Catholic Culture Overview
Catholic Culture Overview

Church Fathers: Background on Heresies

By Thomas V. Mirus ( bio - articles - email ) | Jun 01, 2015 | In Fathers of the Church

We are reaching a point in the history of Christianity at which combatting heresy becomes a principal concern of ecclesiastical writers. We will soon be looking, for instance, at St. Irenaeus, whose status as the most important theologian of the second century is due largely to his massive work Against Heresies. It will be helpful, then, to take a brief look at the chief heresies which threatened to lead second-century Christians away from the true faith.

Heresies have existed practically from the beginning of Christianity; the New Testament gives ample witness to this. St. John mentions “deceivers…who will not acknowledge the coming of Christ in the flesh” (2 Jn. 7), while St. Paul notably clashed with the Judaizers, who insisted that Gentile converts be circumcised and keep the disciplines of the Mosaic law.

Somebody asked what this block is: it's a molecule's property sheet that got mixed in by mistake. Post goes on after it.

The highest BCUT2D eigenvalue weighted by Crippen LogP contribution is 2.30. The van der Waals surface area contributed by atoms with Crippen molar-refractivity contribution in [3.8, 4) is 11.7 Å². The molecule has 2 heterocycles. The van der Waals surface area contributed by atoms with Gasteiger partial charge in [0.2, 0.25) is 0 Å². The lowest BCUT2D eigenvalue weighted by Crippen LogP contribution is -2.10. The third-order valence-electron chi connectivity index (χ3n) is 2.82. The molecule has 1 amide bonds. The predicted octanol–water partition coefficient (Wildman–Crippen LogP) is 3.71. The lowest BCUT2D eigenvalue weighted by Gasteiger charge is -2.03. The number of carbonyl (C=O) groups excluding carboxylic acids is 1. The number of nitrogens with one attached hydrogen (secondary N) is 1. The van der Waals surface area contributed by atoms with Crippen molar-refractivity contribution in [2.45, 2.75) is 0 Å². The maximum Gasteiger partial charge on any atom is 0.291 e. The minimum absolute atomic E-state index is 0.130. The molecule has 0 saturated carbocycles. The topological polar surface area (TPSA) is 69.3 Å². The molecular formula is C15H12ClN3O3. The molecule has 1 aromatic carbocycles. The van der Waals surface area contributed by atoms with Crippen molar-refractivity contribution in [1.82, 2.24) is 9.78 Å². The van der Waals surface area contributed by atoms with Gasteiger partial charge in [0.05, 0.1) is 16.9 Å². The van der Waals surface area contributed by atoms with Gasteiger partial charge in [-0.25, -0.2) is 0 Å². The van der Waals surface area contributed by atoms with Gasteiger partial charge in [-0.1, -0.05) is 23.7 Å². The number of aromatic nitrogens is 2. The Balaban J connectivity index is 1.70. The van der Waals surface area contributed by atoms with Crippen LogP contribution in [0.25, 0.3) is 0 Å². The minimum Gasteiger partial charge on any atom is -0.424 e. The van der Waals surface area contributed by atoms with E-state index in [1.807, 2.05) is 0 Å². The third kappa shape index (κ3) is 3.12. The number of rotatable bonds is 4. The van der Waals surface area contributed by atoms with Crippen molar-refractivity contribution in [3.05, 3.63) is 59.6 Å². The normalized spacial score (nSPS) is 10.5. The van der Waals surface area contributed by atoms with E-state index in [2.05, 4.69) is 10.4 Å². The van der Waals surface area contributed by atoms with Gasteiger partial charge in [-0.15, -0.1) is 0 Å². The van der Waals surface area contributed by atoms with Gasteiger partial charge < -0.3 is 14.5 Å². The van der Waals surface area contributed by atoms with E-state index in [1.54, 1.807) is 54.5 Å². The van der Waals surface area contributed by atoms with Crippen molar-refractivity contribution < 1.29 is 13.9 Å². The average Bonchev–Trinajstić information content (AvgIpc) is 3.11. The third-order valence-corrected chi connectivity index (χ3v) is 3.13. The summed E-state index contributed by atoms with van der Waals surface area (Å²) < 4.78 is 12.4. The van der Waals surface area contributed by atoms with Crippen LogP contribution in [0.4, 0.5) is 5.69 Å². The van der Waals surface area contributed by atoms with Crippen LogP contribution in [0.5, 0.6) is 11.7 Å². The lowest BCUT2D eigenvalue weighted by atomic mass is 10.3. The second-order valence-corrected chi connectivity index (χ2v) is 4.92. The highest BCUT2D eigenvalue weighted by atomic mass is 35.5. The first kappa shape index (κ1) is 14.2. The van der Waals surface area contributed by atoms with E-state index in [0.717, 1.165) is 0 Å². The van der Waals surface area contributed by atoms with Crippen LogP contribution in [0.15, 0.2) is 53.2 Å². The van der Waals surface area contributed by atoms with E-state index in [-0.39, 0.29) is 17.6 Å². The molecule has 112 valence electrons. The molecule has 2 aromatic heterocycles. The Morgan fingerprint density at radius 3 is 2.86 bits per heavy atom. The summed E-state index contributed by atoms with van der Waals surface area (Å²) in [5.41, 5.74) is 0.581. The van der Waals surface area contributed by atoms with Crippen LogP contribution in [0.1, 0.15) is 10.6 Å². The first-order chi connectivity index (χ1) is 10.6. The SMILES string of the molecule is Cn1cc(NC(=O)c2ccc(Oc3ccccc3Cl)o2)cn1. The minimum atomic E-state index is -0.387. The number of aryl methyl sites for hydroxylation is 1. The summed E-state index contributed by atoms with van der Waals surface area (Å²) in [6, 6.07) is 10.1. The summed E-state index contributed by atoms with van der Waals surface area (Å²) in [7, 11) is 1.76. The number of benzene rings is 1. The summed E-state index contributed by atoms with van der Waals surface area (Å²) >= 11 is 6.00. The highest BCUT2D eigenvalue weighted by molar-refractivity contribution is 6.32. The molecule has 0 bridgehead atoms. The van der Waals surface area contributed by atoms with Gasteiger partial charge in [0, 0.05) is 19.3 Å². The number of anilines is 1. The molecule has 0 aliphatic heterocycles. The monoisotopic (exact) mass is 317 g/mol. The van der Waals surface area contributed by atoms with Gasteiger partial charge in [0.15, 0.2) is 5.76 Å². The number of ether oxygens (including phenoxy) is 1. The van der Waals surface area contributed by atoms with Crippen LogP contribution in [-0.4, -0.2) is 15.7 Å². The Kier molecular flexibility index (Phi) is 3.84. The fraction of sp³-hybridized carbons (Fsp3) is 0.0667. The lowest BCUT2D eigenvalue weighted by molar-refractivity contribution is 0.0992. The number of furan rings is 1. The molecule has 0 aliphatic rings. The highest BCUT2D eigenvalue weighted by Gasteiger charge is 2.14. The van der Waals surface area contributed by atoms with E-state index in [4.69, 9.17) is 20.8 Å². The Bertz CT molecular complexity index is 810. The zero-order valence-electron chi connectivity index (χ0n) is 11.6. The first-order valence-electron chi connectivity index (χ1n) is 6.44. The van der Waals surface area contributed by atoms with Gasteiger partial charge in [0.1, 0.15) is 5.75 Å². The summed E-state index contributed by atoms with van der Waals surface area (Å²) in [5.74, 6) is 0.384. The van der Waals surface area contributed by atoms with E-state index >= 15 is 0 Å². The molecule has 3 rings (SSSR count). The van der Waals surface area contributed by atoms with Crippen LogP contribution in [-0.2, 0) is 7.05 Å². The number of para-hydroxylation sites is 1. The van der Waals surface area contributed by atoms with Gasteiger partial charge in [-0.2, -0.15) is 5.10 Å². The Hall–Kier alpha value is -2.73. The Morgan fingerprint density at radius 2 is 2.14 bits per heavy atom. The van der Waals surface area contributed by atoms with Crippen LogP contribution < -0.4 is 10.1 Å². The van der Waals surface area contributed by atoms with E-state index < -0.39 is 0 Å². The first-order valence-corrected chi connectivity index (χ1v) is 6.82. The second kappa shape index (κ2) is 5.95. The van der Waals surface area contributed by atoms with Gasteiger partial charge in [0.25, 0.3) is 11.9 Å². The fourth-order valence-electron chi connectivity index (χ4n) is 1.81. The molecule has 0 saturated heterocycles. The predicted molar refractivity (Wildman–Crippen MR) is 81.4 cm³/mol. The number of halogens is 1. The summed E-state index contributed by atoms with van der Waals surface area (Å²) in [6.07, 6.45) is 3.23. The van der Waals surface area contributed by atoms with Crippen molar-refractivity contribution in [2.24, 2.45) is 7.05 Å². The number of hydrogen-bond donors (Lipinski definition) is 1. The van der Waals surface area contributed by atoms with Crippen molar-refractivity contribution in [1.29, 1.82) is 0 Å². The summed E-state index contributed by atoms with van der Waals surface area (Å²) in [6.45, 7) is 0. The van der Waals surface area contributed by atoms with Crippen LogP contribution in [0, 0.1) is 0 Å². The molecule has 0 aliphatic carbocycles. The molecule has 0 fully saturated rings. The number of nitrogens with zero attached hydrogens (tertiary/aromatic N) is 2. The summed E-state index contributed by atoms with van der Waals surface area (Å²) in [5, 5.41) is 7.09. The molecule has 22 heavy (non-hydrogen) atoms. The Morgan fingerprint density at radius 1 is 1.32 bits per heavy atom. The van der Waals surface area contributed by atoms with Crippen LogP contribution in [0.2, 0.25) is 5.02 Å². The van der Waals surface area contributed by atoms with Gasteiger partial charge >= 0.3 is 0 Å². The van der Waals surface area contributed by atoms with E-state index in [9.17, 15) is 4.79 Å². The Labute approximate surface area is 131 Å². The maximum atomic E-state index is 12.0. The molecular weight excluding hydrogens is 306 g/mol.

The heresies most influential in the second century, however, were various forms of Gnosticism. Though the Gnosticism which concerns us incorporated elements of Christianity, not all Gnosticism was “Christian”; in fact, it predated Christianity.


Gnosticism, as a general term, was a mixture of Oriental religions and Greek philosophy which began to appear in the Hellenistic period after Alexander the Great conquered the Orient (334-324 BC). It is from the Eastern religions that Gnosticism received its characteristic dualism—between God and the world, between the soul and the body, between good and evil as opposed principles—as well as a “longing for redemption and immortality” [Quasten, Patrology Vol. 1, p. 254].

Gnosticism took from Greek philosophy what Quasten calls a “speculative element”:

Thus the speculations concerning mediators between God and the world were incorporated from Neo-Platonism; a naturalistic kind of mysticism from Neo-Pythagoreanism; and the appreciation of the individual and his ethical task from Neo-Stoicism. [p. 255]